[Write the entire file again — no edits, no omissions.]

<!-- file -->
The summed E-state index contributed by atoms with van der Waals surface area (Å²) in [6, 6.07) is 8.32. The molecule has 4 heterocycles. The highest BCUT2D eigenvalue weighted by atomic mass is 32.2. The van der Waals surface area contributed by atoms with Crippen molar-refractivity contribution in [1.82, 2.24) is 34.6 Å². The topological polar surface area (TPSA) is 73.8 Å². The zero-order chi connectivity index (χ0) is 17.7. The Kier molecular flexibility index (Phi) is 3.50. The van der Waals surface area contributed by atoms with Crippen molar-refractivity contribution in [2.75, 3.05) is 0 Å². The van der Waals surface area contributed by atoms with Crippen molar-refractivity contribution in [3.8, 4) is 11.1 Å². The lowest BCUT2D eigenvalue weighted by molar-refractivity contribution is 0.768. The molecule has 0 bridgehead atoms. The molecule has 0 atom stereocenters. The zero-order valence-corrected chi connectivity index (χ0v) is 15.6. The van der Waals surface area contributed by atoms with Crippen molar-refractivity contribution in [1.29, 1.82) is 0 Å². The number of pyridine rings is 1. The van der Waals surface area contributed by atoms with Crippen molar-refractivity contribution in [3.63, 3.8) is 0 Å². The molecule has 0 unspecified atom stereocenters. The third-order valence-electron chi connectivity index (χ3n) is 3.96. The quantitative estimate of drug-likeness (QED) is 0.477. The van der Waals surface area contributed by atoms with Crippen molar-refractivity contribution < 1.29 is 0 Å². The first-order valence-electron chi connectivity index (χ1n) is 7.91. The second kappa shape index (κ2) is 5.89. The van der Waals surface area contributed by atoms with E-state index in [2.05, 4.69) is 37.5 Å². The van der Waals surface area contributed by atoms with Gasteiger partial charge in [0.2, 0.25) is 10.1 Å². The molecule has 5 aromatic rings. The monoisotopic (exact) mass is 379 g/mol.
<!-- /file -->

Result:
The summed E-state index contributed by atoms with van der Waals surface area (Å²) in [6, 6.07) is 8.32. The molecule has 4 heterocycles. The highest BCUT2D eigenvalue weighted by atomic mass is 32.2. The van der Waals surface area contributed by atoms with Crippen molar-refractivity contribution in [1.82, 2.24) is 34.6 Å². The topological polar surface area (TPSA) is 73.8 Å². The zero-order chi connectivity index (χ0) is 17.7. The Kier molecular flexibility index (Phi) is 3.50. The van der Waals surface area contributed by atoms with Crippen molar-refractivity contribution in [2.75, 3.05) is 0 Å². The van der Waals surface area contributed by atoms with Crippen molar-refractivity contribution in [3.8, 4) is 11.1 Å². The lowest BCUT2D eigenvalue weighted by molar-refractivity contribution is 0.768. The molecule has 0 bridgehead atoms. The molecule has 0 atom stereocenters. The zero-order valence-corrected chi connectivity index (χ0v) is 15.6. The van der Waals surface area contributed by atoms with Crippen molar-refractivity contribution in [1.29, 1.82) is 0 Å². The number of pyridine rings is 1. The van der Waals surface area contributed by atoms with Crippen molar-refractivity contribution in [3.63, 3.8) is 0 Å². The molecule has 0 unspecified atom stereocenters. The third-order valence-electron chi connectivity index (χ3n) is 3.96. The quantitative estimate of drug-likeness (QED) is 0.477. The van der Waals surface area contributed by atoms with Crippen molar-refractivity contribution < 1.29 is 0 Å². The first-order valence-electron chi connectivity index (χ1n) is 7.91. The second kappa shape index (κ2) is 5.89. The van der Waals surface area contributed by atoms with E-state index in [2.05, 4.69) is 37.5 Å². The van der Waals surface area contributed by atoms with Gasteiger partial charge in [0.2, 0.25) is 10.1 Å². The molecule has 5 aromatic rings. The monoisotopic (exact) mass is 379 g/mol.